Oscars this Sunday: 7-step survival guide
Suddenly, the Oscars are interesting.
After a series of public pratfalls in its planning stages, I’m genuinely curious about how this Sunday’s host-free Academy Awards ceremony turns out. I’m not kidding. I’m interested.
This is what comes from months of format decisions announced, then rescinded. And this is what happens when even the oddsmakers’ frontrunner in the best picture category doesn’t feel like a sure thing.
These last few months have reminded us of the necessity of institutional change – constant, sloppy, ill-considered institutional change. It’s the national mantra, certainly in politics. And it’s a show business law. “That’s the way we do things around here!” the studio mogul bellows in the 1930 Kaufman & Hart comedy “Once in a Lifetime.” “No time wasted on thinking!”
Last August, the Academy of Motion Picture Arts and Sciences floated the announcement that it’s time to add a second best picture category, something like best popular movie or best popcorn movie. (This was ABC-TV muscling a decision, by all reports – an attempt to reverse the ratings slide.) Then came the blowback, and the sarcastic mirth was limitless throughout the land. Academy presi- dent John Bailey said never mind. Let’s wait a year on that.
Then Kevin Hart came on board to host the Oscars, before objections to his arguably homophobic stand-up routines of yore gathered momentum. Upshot: No host this year.
The season’s reversed Oscar decisions also include the announcement of four awards, including cinematography and editing, being confined to their moment in the spotlight during commercial breaks, with edited highlights interpolated later into the broadcast.
Bailey, himself a cinematographer, announced the change, made to help keep the telecast under three hours. Then he heard from his constituents, among them many of this year’s nominees. And now it’s back to the way it was. And, as many have cracked on Twitter, if “Green Book” ends up winning Sunday, no worries: The correction will be issued by Monday.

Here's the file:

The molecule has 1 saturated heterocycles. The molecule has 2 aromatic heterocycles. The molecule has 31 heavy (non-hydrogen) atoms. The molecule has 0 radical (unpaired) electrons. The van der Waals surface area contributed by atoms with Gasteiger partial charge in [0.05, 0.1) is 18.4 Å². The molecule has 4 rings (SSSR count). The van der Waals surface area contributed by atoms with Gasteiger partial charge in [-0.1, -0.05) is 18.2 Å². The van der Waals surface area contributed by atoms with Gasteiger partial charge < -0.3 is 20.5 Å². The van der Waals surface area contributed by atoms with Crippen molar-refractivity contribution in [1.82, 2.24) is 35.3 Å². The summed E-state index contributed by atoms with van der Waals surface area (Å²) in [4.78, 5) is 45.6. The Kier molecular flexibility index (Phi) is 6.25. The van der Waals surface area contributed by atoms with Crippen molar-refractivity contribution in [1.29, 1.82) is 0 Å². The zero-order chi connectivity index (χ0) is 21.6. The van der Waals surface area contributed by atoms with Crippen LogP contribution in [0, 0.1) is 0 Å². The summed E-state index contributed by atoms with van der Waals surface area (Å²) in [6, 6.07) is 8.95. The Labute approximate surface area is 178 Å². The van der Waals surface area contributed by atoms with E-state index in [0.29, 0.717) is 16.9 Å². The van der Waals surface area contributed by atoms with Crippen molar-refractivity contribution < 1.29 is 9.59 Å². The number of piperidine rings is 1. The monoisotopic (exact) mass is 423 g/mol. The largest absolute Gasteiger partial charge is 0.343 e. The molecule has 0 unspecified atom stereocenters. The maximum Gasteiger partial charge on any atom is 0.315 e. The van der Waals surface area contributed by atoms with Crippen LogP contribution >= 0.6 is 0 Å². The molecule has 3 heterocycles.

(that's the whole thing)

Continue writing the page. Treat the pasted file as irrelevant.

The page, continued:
Let’s be frank: It’s all guesswork and frippery and, at least in New Jersey, as of this year, a chance to bet on the outcome legally. As of Valentine’s Day, “Roma” was the favorite to win best picture, with “Green Book” estimated by various bookmakers to be the second-most-likely winner.
With that heartening reminder that the 2018 movie year truly did offer something for everyone, and with apologies to the late Stephen Covey: Here are the seven habits of highly effective Oscar pundits, good through Sunday.
1. BE PROACTIVE Know the results so far. The Producers Guild of America voted for “Green Book.” The Directors Guild of America voted for “Roma.” The Screen Actors Guild voted “Black Panther” for best ensem-
ble. The Writers Guild of America went for “Can You Ever Forgive Me?” in the adapted screenplay category, a terrific choice. And the WGA opted for Bo Burnham’s “Eighth Grade,” stupidly overlooked by the Oscars this year, for original screenplay. The Golden Globes favored “Green Book” and “Bohemian Rhapsody” in its top categories. So while “Roma” may be the favorite, it’s not a sure thing.
2. BEGIN WITH THE END IN MIND
If people at work want to discuss your hearty recommendation of “The Favourite,” and why you misled the public into thinking it was a comedy, or a tragicomedy, or worth seeing in the first place, engage them only if you have prearranged a meeting to postpone the discussion at the 12-second mark.
3. PUT FIRST THINGS FIRST
If you’re watching the Oscars at home, the correct way to make popcorn is on the stove, a little canola oil in a saucepan, one kernel as the signal. Wait for the pop, then add the rest so that it covers the bottom of the pan evenly. Melt the butter in a separate pan, pour over popped corn, add salt. This is far more important than anything on the show itself.
4. THINK WIN-WIN
Every best picture nominee has its champions. So whichever film wins Sunday, it’s good news for somebody.
5. SEEK FIRST TO UNDERSTAND, THEN TO BE UNDERSTOOD
Covey’s “7 Habits of Highly Effective People” urges empathetic listening to understand a person. You can practice it next time you talk to someone who hated “The Favourite.”
If “Black Panther” wins Sunday, it'll be fantastic for ABC, owned by Disney, which owns Marvel, which made “Black Panther.”
7. SHARPEN A SAW Your personal saw can be used to make mental edits to the Oscars, should they run into Monday.
TUNE IN: The Oscars air at 8 p.m. Sunday on ABC. For more information on the movies, go to oscar.go.com.
“Green Book,” starring Viggo Mortensen, left, and Mahershala Ali, is estimated by bookmakers to be the second-most-likely winner for best picture.
“Roma,” starring Yalitza Aparicio, left, is the favorite among bookmakers to win best picture.
Gwilym Lee, left, and Rami Malek star in “Bohemian Rhapsody,” nominated for an Oscar for best picture.